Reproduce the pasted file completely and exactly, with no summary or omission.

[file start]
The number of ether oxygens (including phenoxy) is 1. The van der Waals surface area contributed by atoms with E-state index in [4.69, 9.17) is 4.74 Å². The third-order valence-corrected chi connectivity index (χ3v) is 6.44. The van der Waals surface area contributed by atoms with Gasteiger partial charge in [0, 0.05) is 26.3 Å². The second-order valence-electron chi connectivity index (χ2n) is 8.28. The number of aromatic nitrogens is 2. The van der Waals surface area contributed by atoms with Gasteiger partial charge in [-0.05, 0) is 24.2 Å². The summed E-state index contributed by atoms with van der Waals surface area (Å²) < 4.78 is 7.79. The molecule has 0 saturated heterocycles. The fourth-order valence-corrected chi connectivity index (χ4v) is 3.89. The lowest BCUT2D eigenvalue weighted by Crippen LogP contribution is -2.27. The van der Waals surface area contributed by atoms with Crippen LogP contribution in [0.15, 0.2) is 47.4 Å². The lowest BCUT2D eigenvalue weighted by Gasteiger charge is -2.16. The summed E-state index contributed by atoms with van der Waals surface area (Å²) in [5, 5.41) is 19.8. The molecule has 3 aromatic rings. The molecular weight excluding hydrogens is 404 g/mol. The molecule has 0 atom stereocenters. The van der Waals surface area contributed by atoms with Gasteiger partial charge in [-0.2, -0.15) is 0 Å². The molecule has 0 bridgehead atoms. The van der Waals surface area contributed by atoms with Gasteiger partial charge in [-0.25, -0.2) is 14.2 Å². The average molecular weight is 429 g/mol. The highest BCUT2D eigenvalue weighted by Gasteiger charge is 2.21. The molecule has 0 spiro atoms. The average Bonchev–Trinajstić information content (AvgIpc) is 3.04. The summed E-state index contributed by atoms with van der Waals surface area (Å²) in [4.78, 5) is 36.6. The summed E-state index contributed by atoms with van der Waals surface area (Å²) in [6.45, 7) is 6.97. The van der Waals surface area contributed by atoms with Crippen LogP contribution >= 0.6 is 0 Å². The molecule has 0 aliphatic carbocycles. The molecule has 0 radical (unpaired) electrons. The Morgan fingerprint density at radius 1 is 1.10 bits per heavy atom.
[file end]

The number of ether oxygens (including phenoxy) is 1. The van der Waals surface area contributed by atoms with E-state index in [4.69, 9.17) is 4.74 Å². The third-order valence-corrected chi connectivity index (χ3v) is 6.44. The van der Waals surface area contributed by atoms with Gasteiger partial charge in [0, 0.05) is 26.3 Å². The second-order valence-electron chi connectivity index (χ2n) is 8.28. The number of aromatic nitrogens is 2. The van der Waals surface area contributed by atoms with Gasteiger partial charge in [-0.05, 0) is 24.2 Å². The summed E-state index contributed by atoms with van der Waals surface area (Å²) < 4.78 is 7.79. The molecule has 0 saturated heterocycles. The fourth-order valence-corrected chi connectivity index (χ4v) is 3.89. The lowest BCUT2D eigenvalue weighted by Crippen LogP contribution is -2.27. The van der Waals surface area contributed by atoms with Crippen LogP contribution in [0.15, 0.2) is 47.4 Å². The lowest BCUT2D eigenvalue weighted by Gasteiger charge is -2.16. The summed E-state index contributed by atoms with van der Waals surface area (Å²) in [5, 5.41) is 19.8. The molecule has 3 aromatic rings. The molecular weight excluding hydrogens is 404 g/mol. The molecule has 0 atom stereocenters. The van der Waals surface area contributed by atoms with Gasteiger partial charge in [-0.2, -0.15) is 0 Å². The molecule has 0 bridgehead atoms. The van der Waals surface area contributed by atoms with Gasteiger partial charge in [-0.25, -0.2) is 14.2 Å². The average molecular weight is 429 g/mol. The highest BCUT2D eigenvalue weighted by Gasteiger charge is 2.21. The molecule has 0 spiro atoms. The average Bonchev–Trinajstić information content (AvgIpc) is 3.04. The summed E-state index contributed by atoms with van der Waals surface area (Å²) in [4.78, 5) is 36.6. The summed E-state index contributed by atoms with van der Waals surface area (Å²) in [6.45, 7) is 6.97. The van der Waals surface area contributed by atoms with Crippen LogP contribution >= 0.6 is 0 Å². The molecule has 0 aliphatic carbocycles. The molecule has 0 radical (unpaired) electrons. The Morgan fingerprint density at radius 1 is 1.10 bits per heavy atom.